Other measures of informal economy size in the literature—although not available in as rich a panel data set as described below, and often only present in single-country contexts—include indirect measures such as the discrepancy between national expenditure and income statistics, the discrepancy between official and actual labor force, the use of electricity over and above the use suggested by formal-sector production, and computationally challenging measures such as estimation of the consumption-income gap of households.6Djankov et al., “The Regulation of Entry.”

For the purposes of this chapter we use the simplest available methods, which also have the widest country coverage.

Data description

World Bank Prospects Group data

The World Bank’s Prospects Group holds a comprehensive database of informal economic activity. The database focuses on measures that have strong cross-country and temporal coverage: it includes the twelve most used model-based and survey-based measures of informality and covers up to 196 economies (across various indicators) over the period 1990–2018.

The most complete data exist for DGE estimates (1991–2018), which present the size of a country’s informal economy as a percentage of GDP. The DGE model considers how households trying to maximize utility will allocate labor between formal and informal economies, mapping the change in these allocations over time. Unlike survey data, due to the potential for calculating informal economy size using a clear theoretical basis and more readily available parameters, this method provides comprehensive country and year coverage. It is also useful due to applicability to policy experiments and projections.72016 version: Schneider, Friedrich G. and Buehn, Andreas, Estimating the Size of the Shadow Economy: Methods, Problems and Open Questions. IZA Discussion Paper No. 9820, 2016,

Some criticisms of the DGE framework remain, however, including:

  • The DGE framework requires specific model assumptions about the form of production functions and household preferences in the economy, as well as assumptions about the relationship between formal and informal sector productivity.
  • Estimates of the informal economy size are calculated with respect to base year estimates of informal economy size that must be obtained from an independent study. This risks sensitivity to the estimate of informal economy size found in the independent study.8Ceyhun Elgin and Oğuz Öztunalı, “Shadow Economies Around the World: Model Based Estimates” (working paper 2012/05, Bogazici University Department of Economics); Jane Ihrig and Karine S. Moe, “Lurking in the Shadows: The Informal Sector and Government Policy,” Finance and Development 41, no. 2 (2004), 30–33.
  • Data availability, especially in the case of emerging markets and developing economies (EMDEs) may restrict the extent to which a DGE model maps all features of the informal economy. Often only a few stylized facts can be matched by the model.

It should be noted that in 2018, the last year for which any Prospects Group data are available, data are present for only 116 countries, with missing values concentrated in lower- and middle-income countries in Asia and Africa.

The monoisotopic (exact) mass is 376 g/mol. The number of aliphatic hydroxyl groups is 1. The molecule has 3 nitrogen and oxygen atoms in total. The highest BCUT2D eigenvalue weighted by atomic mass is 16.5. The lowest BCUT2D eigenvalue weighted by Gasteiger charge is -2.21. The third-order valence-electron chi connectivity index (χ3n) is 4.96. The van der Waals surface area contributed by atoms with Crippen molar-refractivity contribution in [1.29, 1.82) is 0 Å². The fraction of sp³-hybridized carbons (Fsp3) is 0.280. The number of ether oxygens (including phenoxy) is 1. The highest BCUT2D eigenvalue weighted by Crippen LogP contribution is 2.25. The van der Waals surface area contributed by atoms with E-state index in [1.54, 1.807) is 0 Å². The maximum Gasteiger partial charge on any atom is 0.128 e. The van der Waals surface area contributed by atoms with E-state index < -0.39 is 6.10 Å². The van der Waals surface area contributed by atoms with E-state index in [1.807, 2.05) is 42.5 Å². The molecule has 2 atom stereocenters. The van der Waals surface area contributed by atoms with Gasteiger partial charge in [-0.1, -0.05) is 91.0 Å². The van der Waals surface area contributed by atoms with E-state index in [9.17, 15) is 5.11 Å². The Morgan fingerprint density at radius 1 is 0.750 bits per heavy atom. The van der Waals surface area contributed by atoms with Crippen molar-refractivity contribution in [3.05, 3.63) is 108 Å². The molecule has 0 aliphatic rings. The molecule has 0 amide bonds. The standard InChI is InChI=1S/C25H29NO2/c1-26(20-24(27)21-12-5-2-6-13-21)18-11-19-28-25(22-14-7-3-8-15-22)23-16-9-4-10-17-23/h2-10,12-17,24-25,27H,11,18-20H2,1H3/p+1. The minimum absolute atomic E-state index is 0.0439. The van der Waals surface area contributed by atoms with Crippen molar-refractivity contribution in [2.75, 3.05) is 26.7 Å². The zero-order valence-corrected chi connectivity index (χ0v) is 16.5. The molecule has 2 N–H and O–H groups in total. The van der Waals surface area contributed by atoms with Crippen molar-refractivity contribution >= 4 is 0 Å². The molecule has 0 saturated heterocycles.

World Economics Quarterly Informal Economy Survey

World Economics (WE) conducts a Quarterly Informal Economy Survey, which combines the latest estimates of country-level informality from economists globally. Estimates for each country are combined into a simple average, with outliers removed from the data. Data are present for 155 countries (with the informal economy given as a percentage of GDP) on a yearly basis for the years 2000–21.

ILOSTAT estimates by gender

It is also important to think about the gender aspect of informality and its relation to prosperity. A hierarchical segmentation is observed in the interaction between different types of informal work, levels of earnings, and poverty risk. Chen et al. place informal employers at the top of the ladder, with the highest earnings and lowest poverty risk, followed by own-account workers, employees, other informal wage workers, industrial outworkers/home-based workers, and—at the bottom—unpaid contributing family workers.9Martha Alter Chen, The Informal Economy: Definitions, Theories and Policies (working paper no. 1, Women in Informal Employment Globalizing and Organizing (WIEGO), August 2012), http://www.wiego.​org/publications/informal-economy-definitions-theories-and-policies; Martha Chen, Joann Vanek, Francie Lund, and James Heintz, Progress of the World’s Women 2005: Women, Work and Poverty, United Nations Development Fund for Women (UNIFEM), 2005,​of-the-world-s-women-2005-women-work-and-poverty. When considered alongside evidence that across most regions, women are more likely to work in the most vulnerable sections of the informal economy (e.g., as domestic workers or at the lowest tiers of global supply chains) and in contexts where the most serious deficits of decent work can be found,10Women in Informal Employment Globalizing and Organizing (WIEGO) and International Labour Organization (ILO), Women and Men in the Informal Economy: A Statistical Picture, 3rd ed., (Cambridge: WIEGO, 2018). the need to study informality with a gender lens becomes clear.